Corporate Fitness and Active Aging

Ruth Reyna

Recent Posts by Ruth Reyna:

SMART and Healthy Eating During the Holidays

ThinkstockPhotos-125557141.jpgThe holidays are right around the corner, and the first thing that comes to mind is all that food! You don’t want to look like a Santa at the start of the New Year! Well, don’t feel guilty about consuming the goodies; just get smart! If you have an understanding of what it takes to properly fuel your body, specifically as you age, the healthy eating process doesn’t seem so daunting. Older adults have different needs, and there are some key nutrients that are really important to maintain.

Let’s get back to the word SMART. Here’s a simple way to eat healthy using this acronym for healthy eating during the holidays.


When you put food on your plate, divide that plate into four serving sections:

  • The first section is whole grains (wheat bread, brown rice, fortified whole-grain cereals).
  • The second section is protein (lean meats, eggs, fish, beans, cheese, tofu, peanut butter).
  • The third section is vegetables (fresh, frozen, dried, low-sugar canned).
  • The fourth section is fruits (fresh, frozen, dried, low-sugar canned).

This is true for every plate at every meal. Eliminate processed foods as much as possible. If you must open a package or can, be sure to check the ingredients. Examples of things to look for are words such as “whole” for grains and “low sugar” for canned fruits. Remember to also control salt intake and instead flavor your food with herbs and spices. Think of the holiday lights and create a colorful plate! The more color found in veggies and fruits, the more nutrients to fuel the body!

Maintain Important Nutrition 

Here is a list of the key nutrients (and examples of foods that provide them) an older adult needs:

  • Calcium and Vitamin D (leafy greens, cheese, milk, yogurt, seafood)
  • Vitamin B12 (lean meats, eggs ,fish)
  • Fiber (beans, cereals, fruits and vegetables)
  • Potassium (bananas, prune juice, mangos, pears)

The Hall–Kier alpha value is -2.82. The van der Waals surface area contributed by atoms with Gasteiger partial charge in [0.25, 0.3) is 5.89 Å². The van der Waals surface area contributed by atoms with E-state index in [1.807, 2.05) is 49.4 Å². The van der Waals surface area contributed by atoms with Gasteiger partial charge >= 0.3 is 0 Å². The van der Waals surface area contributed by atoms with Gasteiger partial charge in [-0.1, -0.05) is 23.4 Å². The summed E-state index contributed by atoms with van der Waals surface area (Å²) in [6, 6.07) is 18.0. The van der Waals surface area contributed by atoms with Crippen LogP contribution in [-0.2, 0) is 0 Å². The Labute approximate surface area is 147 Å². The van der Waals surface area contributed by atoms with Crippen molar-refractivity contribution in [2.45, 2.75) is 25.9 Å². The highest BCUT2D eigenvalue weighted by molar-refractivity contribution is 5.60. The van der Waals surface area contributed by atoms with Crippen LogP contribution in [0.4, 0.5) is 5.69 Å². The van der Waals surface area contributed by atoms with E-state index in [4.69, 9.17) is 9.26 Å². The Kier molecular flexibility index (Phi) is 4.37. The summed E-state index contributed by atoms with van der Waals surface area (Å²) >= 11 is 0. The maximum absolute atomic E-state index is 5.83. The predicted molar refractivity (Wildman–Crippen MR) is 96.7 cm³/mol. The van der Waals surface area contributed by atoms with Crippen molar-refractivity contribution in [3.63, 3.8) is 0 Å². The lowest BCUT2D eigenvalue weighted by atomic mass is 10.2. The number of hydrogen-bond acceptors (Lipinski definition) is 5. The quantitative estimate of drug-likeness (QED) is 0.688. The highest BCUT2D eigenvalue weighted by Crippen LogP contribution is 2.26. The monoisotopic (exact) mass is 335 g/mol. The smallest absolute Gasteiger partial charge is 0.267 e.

The majority of these nutrients are found in the above foods. Supplements are also important to ensure that we obtain them, but the word is supplement, meaning “in addition to”; therefore, take supplements in addition to getting these nutrients through food.

Allow Some Fun Food

It’s fine to eat a slice of cake or have a cookie, but be mindful of how many. Remember to lower your intake of saturated fat and sugary treats that can lead to heart disease and unwanted pounds (and here are some healthful baking substitution tips). When you think of your plate, consider that 90% is the food that will provide your nutrients and 10% can be that “occasional” brownie or piece of pumpkin pie.

Reach for Water

Drink plenty of fluids! No, the holiday punch doesn’t count, so limit your alcohol intake. Drink water and realize that you can also obtain your fluids from juice, low-fat milk, and even soups.

Take the Time to Exercise

Physical activity is also important in maintaining a good digestive system, and the good fuel from food will be used to restore muscle and burn fat for weight loss.  Get your body moving after those holiday meals.

Be SMART this holiday season! Happy holiday eating!

Need help getting your eating habits on track?  Use NIFS Dietitian, Angie Mitchell to get your habit in line with personal nutrition coaching.  Click below for more information.

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Topics: exercise nutrition weight loss water fiber protein healthy eating holidays

Active Aging: What are the benefits of getting a massage?

knee_painHow many suffer from joint pain and inflammation?  Feel stiff and sore? Deal with lack of circulation, feel tired, depressed or have lack of energy, even have trouble sleeping? If you answered yes to any of these questions, then the big question is why are you not getting a massage?!?